Hours after Indian death row prisoner Sarabjit Singh was declared dead at 1 a.m. on Thursday, the Punjab Police slapped murder charges on the two inmates of Lahore’s Kot Lakhpat Jail who brutally attacked him on April 26.
Punjab’s caretaker Chief Minister Najam Sethi also ordered a judicial enquiry into the attack and has asked for the report to be submitted within 15 days. He also assured Indian High Commissioner Sharat Sabharwal – who met him in Lahore during the day – that the guilty would be brought to book.
What transpired within the jail premises is still unclear with several versions being reported in the media. However, from what the Foreign Office has been saying all week, Singh was injured during a ``scuffle’’ with fellow inmates. In the statement put out on his death this morning, too, the Foreign Office mentioned the incident as a scuffle with fellow inmates.
According to the Foreign Office, Singh – who had been in a comatose state and on a ventilator for the last few days – died due to cardiac arrest. With Singh’s family raising doubts about the quality of treatment given to him, the Foreign office maintained that the best treatment available had been provided. ``The medical staff at Jinnah Hospital had been working round the clock since his hospitalization to save his life. However, despite their best efforts, they could not save him.’’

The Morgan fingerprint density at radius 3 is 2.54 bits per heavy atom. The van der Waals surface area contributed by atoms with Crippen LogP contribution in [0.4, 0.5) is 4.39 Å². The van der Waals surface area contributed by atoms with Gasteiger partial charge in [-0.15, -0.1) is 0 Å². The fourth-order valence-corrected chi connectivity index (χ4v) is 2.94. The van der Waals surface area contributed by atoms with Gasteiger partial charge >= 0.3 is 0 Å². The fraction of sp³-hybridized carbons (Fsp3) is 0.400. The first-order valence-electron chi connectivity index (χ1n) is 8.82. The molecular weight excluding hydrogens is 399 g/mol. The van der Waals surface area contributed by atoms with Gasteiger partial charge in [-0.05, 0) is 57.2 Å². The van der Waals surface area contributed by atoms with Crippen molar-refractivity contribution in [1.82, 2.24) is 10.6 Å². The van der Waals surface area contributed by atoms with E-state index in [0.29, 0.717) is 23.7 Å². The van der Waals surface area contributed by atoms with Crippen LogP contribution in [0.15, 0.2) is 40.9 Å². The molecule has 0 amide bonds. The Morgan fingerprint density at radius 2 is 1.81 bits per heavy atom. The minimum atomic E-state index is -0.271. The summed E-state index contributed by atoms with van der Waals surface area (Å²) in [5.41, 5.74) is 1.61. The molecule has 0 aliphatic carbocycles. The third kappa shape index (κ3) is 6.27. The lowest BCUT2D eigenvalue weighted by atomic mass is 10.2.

Soon after Singh breathed his last, his body was shifted to the mortuary and post-mortem conducted this morning. Later, the body was handed over to officials of the Indian High Commission who have been stationed in Lahore since the attack. Meanwhile, landing clearance was granted to the special flight sent by India to take the body to Amritsar.
The Sarabjit story remained on the headlines through the day despite the country being in the midst of elections due on May 11. In a related statement, the Human Rights Commission of Pakistan (HRCP) said it was impossible to believe that a prisoner like Singh in a death cell in jail could be targeted in such a manner by prisoners without the ``knowledge and support’’ of prison guards and the authorities.
``It was no secret that Sarabjit faced more threats than other prisoners on account of the charge that he was convicted of and yet his security was so completely compromised…. Those in Pakistan who take pride in their vengefulness must feel some shame today, if they are capable of that. Those elements in India who are no less vengeful, intolerant and fond of jingoism than their Pakistani counterparts would no doubt write their own script now,’’ HRCP said in its statement.
Articulating the concern of the peace-with-India-lobby, HRCP said Singh’s death might undermine the hard work done by both countries to normalize relations. Stressing the need to work doubly hard to undo the damage caused to bilateral relations by Singh’s killing, HRCP added that if both countries could treat each other’s prisoners with some compassion instead of ``exposing them to the worst of treatment reserved for prisoners in their jails’’, then some good could come from the brutal murder.